Automotive industry heavyweights, artificial intelligence pioneers and food bio-fortification luminaries are amongst the fifty eminent scientists elected as Fellows of the Royal Society and ten as new Foreign Members for their exceptional contributions to science.
Venki Ramakrishnan, President of the Royal Society, says: “Our Fellows are key to the Royal Society’s fundamental purpose of using science for the benefit of humanity. From Norwich to Melbourne to Ethiopia, this year’s newly elected Fellows and Foreign Members of the Royal Society are testament that science is a global endeavour and excellent ideas transcend borders. We also recognise the cutting edge innovation taking place across industry, with many of this year’s Fellows coming from the thriving tech industry. For their outstanding contributions to research and innovation, both now and in the future, it gives me great pleasure to welcome the world’s best scientists into the ranks of the Royal Society.”
Cathie Martin is recognised for her seminal advances in plant sciences and biofortification, including the development of purple tomatoes with enhanced nutritional content. Internationally renowned engineer, inventor and entrepreneur Elon Musk has been elected a Fellow for his contributions to space travel, sustainable electric transportation, solar power, low-cost internet satellites and hypersonic ground transportation.
Artificial intelligence researcher Demis Hassabis also joins the Fellowship thanks to his pioneering work merging cognitive neuroscience and machine learning to produce breakthroughs in deep learning that helped master the game of Go with AlphaGo. He joins Irish mathematician Kevin Costello, who has been recognised for his contributions towards creating a mathematically precise formulation of quantum field theory.
Theoretical physicist and award-winning broadcaster Jim Al-Khalili has been made a Fellow for his work on the neutron halo as well as his dedicated service to public engagement. Lalita Ramakrishnan has been elected for her pioneering zebrafish model of tuberculosis, which has enabled her to uncover entirely new approaches to treating the disease in humans. Sheila Rowan is recognised for her key contributions to the discovery of gravitational radiation, particularly her innovative work improving the sensitivity of the LIGO (and other) detectors.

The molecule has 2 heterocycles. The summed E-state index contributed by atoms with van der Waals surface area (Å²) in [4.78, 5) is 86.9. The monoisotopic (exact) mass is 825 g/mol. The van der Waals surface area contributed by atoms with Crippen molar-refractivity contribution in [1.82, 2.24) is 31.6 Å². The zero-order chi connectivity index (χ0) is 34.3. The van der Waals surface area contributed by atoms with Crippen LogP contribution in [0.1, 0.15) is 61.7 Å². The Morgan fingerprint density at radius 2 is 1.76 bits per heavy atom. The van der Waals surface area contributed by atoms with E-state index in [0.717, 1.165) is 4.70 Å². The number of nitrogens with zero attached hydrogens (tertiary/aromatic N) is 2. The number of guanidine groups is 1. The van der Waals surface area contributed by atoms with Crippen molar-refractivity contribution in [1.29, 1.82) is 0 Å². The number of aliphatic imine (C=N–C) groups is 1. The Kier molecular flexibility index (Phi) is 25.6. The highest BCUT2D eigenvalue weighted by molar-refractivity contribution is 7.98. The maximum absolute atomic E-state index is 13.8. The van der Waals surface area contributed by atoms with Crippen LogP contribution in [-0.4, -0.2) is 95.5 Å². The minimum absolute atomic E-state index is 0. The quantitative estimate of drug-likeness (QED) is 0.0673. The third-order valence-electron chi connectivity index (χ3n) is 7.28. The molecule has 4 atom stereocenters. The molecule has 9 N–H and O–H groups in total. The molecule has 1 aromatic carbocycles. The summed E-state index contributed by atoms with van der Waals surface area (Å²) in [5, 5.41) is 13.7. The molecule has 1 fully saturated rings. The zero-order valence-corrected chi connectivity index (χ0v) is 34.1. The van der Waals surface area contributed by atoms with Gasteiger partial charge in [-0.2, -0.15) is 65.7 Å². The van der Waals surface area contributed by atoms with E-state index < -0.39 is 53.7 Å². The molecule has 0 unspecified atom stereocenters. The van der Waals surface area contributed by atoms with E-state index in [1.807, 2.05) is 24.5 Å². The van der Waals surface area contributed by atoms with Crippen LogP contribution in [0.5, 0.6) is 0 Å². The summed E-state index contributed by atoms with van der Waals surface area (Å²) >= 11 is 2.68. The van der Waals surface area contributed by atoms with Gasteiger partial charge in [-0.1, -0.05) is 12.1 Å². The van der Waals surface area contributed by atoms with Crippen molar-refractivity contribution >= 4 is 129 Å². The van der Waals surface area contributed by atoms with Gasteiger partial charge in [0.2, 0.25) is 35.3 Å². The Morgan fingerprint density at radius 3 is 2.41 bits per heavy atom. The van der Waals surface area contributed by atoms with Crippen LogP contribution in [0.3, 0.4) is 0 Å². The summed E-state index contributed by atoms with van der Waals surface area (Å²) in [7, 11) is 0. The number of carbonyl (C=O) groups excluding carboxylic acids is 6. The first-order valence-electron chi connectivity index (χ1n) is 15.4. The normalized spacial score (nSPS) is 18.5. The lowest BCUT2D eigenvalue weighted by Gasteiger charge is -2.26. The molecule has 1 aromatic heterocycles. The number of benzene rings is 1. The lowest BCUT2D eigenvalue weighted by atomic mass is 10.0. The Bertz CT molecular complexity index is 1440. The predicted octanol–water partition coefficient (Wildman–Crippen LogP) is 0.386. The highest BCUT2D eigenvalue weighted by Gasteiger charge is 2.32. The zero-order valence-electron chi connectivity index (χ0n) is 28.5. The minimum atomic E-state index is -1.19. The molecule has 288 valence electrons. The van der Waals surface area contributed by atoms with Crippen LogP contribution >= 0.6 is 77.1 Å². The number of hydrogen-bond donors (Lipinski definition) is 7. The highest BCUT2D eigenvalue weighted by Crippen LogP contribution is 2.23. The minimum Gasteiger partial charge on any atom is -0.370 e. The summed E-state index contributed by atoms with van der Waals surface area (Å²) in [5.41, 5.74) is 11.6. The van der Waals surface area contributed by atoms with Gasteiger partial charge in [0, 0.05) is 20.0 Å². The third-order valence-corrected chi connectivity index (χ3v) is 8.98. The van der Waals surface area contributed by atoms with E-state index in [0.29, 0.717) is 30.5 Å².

Michelle Simmons joins the ranks of the Royal Society for her ground-breaking achievements that have opened a new frontier of research in computing and electronics globally, providing a platform for redesigning conventional transistors and for developing a quantum computer. John Speakman, the world’s leading expert in animal energy expenditure, is also recognised. His work has provided key insights into fields as far ranging as ageing, obesity, mathematics and evolution.
Palaeontologist Gregory Edgecombe is honoured this year for his research integrating the morphology of Cambrian fossils with evidence from living animals that has resolved the long contested relationships of insects in evolutionary trees. Also joining the list is Ingrid Scheffer, whose advances in our understanding of the genetic basis of epilepsy transformed the way we think and treat the disease.
Sebsebe Demissew has been made a Foreign Member for his lifelong work on promoting Ethiopian biodiversity and the direct benefit this has daily for people in his country, and right across Africa. Jeffrey Friedman also joins the ranks for the discovery of leptin, the satiety hormone. The identification of leptin has uncovered a new endocrine system that radically changes the way we think about obesity, and has led to new treatments for several human diseases.
Carolyn Bertozzi also joins the ranks of Foreign Members for her pioneering field of bio-orthogonal chemistry, helping us understand the role sugars play in the development of cancer and inflammation, as well as how to deliver drugs to specific cells in the body. Joachim Sauer is also elected as Foreign Member of the Royal Society for his unique contributions to chemistry, specifically the application of quantum chemical techniques to solid state, surface and catalytic science.
Lord Willetts, Privy Councillor and Minister for Universities and Science 2010 – 2014, has been made an Honorary Fellow for his consistent and high quality championing of science. Since leaving Government he has, amongst other things, become a visiting Professor at King’s College London, Chair of the Advisory Board of the Times Higher Education, Executive Chair of the Resolution Foundation and Chair of the British Science Association.
The Fellowship of the Royal Society is made up of the most eminent scientists, engineers and technologists from or living and working in the UK and the Commonwealth.
Some statistics about this year’s intake are as follows:
14 of this year’s intake of Fellows (12) and Foreign Members (2) are women
New Fellows have been elected from across the UK and Commonwealth, including Auckland, Melbourne, Newcastle, Surrey and Toronto, along with those from international institutions in Israel, Ethiopia, Italy and Switzerland